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Voir dire, the process by which prospective jurors are questioned and examined to determine whether grounds for disqualification exist, is a significant part of any jury trial. Most states, like Maryland, have rules that govern this phase of a criminal trial in order to ensure that a fair and impartial jury is ultimately impaneled in accordance with the Sixth Amendment of the United States Constitution. When a court finds error during this segment of a criminal prosecution, any ultimate conviction may be overturned. For this reason alone, if you have been arrested or charged with a crime, it is vitally important to protect your legal rights as vigorously as possible. An experienced Maryland criminal defense attorney could evaluate your case with an eye to preparing the best possible defense under the circumstances.

In a recent criminal case, the defendant was charged with illegal possession of a regulated firearm and later convicted after a jury trial. The defendant appealed the conviction, raising several arguments, including whether the trial court erred in refusing to ask, during voir dire, the “police witness” questions. In this case, the defendant’s counsel submitted certain voir dire questions to be asked of the prospective jurors. Included among these items were two questions relating to police officer testimony. It is important to take note that most of the evidence presented in this case against the defendant was comprised of police officer testimony.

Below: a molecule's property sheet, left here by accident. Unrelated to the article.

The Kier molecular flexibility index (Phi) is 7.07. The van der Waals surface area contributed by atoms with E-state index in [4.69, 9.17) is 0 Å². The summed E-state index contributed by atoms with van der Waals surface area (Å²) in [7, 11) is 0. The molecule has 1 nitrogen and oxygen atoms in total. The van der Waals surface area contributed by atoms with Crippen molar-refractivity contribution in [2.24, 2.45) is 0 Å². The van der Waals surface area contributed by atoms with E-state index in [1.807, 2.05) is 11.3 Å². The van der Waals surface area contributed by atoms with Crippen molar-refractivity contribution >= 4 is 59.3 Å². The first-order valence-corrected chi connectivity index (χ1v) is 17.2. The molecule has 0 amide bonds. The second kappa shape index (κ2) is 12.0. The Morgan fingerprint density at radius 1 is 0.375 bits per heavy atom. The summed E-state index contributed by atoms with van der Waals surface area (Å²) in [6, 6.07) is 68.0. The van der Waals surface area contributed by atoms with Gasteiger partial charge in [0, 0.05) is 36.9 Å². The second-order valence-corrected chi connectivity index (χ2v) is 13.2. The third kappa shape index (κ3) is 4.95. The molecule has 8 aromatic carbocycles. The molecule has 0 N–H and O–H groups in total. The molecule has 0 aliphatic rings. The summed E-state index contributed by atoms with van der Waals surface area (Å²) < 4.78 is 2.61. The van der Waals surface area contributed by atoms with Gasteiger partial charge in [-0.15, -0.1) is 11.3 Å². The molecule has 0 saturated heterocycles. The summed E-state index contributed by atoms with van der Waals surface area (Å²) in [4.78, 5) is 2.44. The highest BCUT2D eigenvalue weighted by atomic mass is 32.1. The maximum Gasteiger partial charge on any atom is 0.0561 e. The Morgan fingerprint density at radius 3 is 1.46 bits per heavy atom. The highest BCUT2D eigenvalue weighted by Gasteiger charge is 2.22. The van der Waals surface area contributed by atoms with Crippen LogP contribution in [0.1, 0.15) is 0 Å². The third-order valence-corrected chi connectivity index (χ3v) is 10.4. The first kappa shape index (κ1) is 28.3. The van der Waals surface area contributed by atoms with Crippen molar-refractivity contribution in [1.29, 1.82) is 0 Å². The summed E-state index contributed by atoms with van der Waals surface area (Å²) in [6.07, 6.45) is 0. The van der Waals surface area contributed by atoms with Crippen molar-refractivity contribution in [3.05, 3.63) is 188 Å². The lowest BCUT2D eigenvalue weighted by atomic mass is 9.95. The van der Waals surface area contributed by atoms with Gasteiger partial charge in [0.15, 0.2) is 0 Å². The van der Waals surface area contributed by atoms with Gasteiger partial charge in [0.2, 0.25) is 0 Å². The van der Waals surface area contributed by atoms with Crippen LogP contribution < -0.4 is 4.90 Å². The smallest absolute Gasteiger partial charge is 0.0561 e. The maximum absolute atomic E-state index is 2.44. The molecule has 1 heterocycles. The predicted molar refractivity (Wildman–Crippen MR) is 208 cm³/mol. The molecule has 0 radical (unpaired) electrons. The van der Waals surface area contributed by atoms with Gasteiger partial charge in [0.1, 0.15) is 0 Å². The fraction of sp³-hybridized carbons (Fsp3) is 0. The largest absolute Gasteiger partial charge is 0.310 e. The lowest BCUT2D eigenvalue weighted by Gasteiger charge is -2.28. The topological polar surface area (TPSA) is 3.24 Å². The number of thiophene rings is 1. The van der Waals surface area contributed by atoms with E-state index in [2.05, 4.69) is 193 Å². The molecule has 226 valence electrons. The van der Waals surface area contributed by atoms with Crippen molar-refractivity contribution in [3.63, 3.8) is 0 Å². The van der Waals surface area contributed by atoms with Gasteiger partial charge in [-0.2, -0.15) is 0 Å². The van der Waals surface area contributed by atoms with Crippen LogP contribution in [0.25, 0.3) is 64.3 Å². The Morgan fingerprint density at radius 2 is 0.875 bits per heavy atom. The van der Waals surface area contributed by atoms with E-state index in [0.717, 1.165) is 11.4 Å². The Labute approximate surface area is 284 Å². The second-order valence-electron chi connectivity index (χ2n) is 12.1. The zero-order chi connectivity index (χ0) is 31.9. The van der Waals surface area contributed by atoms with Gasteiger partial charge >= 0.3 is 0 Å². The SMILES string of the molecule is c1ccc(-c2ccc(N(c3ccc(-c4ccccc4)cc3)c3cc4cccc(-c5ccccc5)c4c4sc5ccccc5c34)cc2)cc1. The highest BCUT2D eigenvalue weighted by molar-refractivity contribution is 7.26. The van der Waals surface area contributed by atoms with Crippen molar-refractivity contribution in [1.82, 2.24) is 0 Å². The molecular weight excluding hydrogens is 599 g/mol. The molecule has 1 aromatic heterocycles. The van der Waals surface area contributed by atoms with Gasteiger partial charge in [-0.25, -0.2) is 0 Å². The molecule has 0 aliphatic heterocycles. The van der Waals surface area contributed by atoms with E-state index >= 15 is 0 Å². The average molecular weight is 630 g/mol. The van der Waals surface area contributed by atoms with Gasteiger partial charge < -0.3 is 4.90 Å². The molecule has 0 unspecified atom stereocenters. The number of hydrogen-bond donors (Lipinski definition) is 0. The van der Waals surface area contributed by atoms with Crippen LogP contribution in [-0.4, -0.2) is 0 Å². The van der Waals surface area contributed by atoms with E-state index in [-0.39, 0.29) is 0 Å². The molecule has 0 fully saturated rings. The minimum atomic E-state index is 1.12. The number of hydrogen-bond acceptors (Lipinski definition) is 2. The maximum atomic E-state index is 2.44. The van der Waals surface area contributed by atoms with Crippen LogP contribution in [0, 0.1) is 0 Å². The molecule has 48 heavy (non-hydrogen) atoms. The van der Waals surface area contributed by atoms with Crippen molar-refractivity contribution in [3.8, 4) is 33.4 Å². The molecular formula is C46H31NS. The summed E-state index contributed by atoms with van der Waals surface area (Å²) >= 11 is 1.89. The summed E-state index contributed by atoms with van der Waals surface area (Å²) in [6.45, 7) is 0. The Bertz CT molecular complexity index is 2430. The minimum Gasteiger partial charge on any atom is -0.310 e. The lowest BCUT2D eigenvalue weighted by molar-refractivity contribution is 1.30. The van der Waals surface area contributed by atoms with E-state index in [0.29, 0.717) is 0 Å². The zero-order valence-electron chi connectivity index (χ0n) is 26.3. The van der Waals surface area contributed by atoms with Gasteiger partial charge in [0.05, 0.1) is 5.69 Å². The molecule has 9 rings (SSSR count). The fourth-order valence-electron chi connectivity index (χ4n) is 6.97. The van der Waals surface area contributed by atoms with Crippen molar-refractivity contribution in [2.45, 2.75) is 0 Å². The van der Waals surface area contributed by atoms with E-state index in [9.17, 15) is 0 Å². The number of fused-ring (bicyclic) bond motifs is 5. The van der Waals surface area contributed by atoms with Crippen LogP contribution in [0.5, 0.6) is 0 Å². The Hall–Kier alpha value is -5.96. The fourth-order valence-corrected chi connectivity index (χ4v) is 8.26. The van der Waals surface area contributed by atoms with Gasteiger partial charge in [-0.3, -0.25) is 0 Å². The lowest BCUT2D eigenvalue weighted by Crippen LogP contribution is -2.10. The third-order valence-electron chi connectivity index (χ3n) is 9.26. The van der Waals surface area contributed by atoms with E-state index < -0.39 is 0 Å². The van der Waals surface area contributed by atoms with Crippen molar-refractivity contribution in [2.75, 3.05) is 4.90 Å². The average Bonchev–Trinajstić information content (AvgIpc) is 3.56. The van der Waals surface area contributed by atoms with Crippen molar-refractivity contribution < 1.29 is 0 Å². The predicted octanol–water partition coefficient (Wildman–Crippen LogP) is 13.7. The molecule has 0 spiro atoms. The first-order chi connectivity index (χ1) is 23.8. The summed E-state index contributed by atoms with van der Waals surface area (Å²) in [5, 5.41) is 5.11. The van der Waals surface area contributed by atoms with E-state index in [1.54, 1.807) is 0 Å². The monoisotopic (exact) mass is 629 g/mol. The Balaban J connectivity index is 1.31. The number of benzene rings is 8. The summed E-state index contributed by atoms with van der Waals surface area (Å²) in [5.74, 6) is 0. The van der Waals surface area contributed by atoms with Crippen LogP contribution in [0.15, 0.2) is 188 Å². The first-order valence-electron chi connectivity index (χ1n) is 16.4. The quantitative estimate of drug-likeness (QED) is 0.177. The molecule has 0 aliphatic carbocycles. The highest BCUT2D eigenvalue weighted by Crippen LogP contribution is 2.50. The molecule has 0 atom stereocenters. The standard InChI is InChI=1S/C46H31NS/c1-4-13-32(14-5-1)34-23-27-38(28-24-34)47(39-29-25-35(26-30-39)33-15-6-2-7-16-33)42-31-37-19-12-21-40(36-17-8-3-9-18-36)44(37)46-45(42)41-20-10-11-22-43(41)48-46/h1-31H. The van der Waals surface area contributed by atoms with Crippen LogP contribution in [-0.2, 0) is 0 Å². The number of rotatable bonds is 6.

Essentially, counsel requested that the judge ask the prospective jurors whether they would be more or less likely to believe a police officer or deputy solely because he is an officer or deputy, and whether they would be more likely to believe the testimony of a police officer or deputy as opposed to the accused. The trial court failed to ask these two questions, and at the conclusion of the questions for the whole jury pool, the judge asked defense counsel and the prosecution if they had any issues to address. Defense counsel responded “no.” Later, during additional questioning of the remaining potential jurors (prior to the selection of a panel), the defendant’s counsel requested that the police witness questions be asked. The trial court denied the request.

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In any criminal trial, the makeup of the jury is a critical component of a fair proceeding. Voir dire is the process by which trial attorneys have an opportunity to select or reject potential jurors. There are many rules associated with this process, the outcome of which can have a dramatic impact on the jury’s approach to a case. Maryland courts have described the sole purpose of voir dire as an attempt to ensure a fair and impartial jury by examining whether there is a specific cause for disqualification. The law provides some guidance in this area and should be consulted when selecting jurors for a case. If you have been arrested or charged with a crime, it is extremely important to reach out to an experienced Maryland criminal defense attorney, someone with a knowledge of the laws affecting such cases.

When the jury selection process begins, counsel for each side typically sets forth certain questions to be asked of each potential juror for the purpose of eliciting responses that would reveal grounds for disqualification. In Maryland, courts have identified two broad areas of inquiry that could expose a ground for such disqualification:  1) questions to determine whether the prospective juror meets the minimum statutory qualifications for jury service, and 2) questions aimed at revealing the potential juror’s state of mind with respect to the subject matter of the trial or any other matter likely to have undue influence over him or her.